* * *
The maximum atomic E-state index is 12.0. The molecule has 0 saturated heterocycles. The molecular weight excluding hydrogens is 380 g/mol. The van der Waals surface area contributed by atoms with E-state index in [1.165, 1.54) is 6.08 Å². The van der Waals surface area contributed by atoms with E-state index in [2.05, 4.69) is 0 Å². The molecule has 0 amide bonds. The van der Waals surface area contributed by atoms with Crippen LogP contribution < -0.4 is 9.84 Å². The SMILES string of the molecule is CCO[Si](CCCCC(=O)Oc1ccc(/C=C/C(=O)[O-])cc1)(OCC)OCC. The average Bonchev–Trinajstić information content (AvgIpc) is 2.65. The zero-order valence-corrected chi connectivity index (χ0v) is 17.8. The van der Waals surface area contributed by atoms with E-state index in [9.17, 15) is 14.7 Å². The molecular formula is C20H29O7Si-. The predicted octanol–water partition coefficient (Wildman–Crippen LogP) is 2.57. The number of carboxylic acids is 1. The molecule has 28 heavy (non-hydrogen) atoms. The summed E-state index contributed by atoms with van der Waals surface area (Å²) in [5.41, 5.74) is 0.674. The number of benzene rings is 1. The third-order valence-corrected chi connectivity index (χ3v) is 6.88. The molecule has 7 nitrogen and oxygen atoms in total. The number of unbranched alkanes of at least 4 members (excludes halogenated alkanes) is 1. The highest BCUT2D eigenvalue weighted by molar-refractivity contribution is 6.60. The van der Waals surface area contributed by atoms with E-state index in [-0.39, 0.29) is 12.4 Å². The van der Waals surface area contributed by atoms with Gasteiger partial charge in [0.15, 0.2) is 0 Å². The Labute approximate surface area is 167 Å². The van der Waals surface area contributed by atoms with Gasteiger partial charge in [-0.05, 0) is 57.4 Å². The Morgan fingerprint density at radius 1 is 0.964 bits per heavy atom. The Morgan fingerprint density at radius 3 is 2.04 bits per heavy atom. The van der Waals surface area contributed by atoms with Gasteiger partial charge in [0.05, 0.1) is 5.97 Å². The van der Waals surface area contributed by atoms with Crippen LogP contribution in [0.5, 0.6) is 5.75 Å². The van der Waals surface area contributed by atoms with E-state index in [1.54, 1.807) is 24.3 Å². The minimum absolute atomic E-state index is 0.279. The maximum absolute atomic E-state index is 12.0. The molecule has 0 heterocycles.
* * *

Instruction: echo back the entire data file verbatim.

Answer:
The maximum atomic E-state index is 12.0. The molecule has 0 saturated heterocycles. The molecular weight excluding hydrogens is 380 g/mol. The van der Waals surface area contributed by atoms with E-state index in [1.165, 1.54) is 6.08 Å². The van der Waals surface area contributed by atoms with E-state index in [2.05, 4.69) is 0 Å². The molecule has 0 amide bonds. The van der Waals surface area contributed by atoms with Crippen LogP contribution < -0.4 is 9.84 Å². The SMILES string of the molecule is CCO[Si](CCCCC(=O)Oc1ccc(/C=C/C(=O)[O-])cc1)(OCC)OCC. The average Bonchev–Trinajstić information content (AvgIpc) is 2.65. The zero-order valence-corrected chi connectivity index (χ0v) is 17.8. The van der Waals surface area contributed by atoms with E-state index in [9.17, 15) is 14.7 Å². The molecular formula is C20H29O7Si-. The predicted octanol–water partition coefficient (Wildman–Crippen LogP) is 2.57. The number of carboxylic acids is 1. The molecule has 28 heavy (non-hydrogen) atoms. The summed E-state index contributed by atoms with van der Waals surface area (Å²) in [5.41, 5.74) is 0.674. The number of benzene rings is 1. The third-order valence-corrected chi connectivity index (χ3v) is 6.88. The molecule has 7 nitrogen and oxygen atoms in total. The number of unbranched alkanes of at least 4 members (excludes halogenated alkanes) is 1. The highest BCUT2D eigenvalue weighted by molar-refractivity contribution is 6.60. The van der Waals surface area contributed by atoms with E-state index in [-0.39, 0.29) is 12.4 Å². The van der Waals surface area contributed by atoms with Gasteiger partial charge in [0.15, 0.2) is 0 Å². The Labute approximate surface area is 167 Å². The van der Waals surface area contributed by atoms with Gasteiger partial charge in [-0.05, 0) is 57.4 Å². The Morgan fingerprint density at radius 1 is 0.964 bits per heavy atom. The Morgan fingerprint density at radius 3 is 2.04 bits per heavy atom. The van der Waals surface area contributed by atoms with Gasteiger partial charge in [0.05, 0.1) is 5.97 Å². The van der Waals surface area contributed by atoms with Crippen LogP contribution in [0.5, 0.6) is 5.75 Å². The van der Waals surface area contributed by atoms with E-state index in [1.54, 1.807) is 24.3 Å². The minimum absolute atomic E-state index is 0.279. The maximum absolute atomic E-state index is 12.0. The molecule has 0 heterocycles.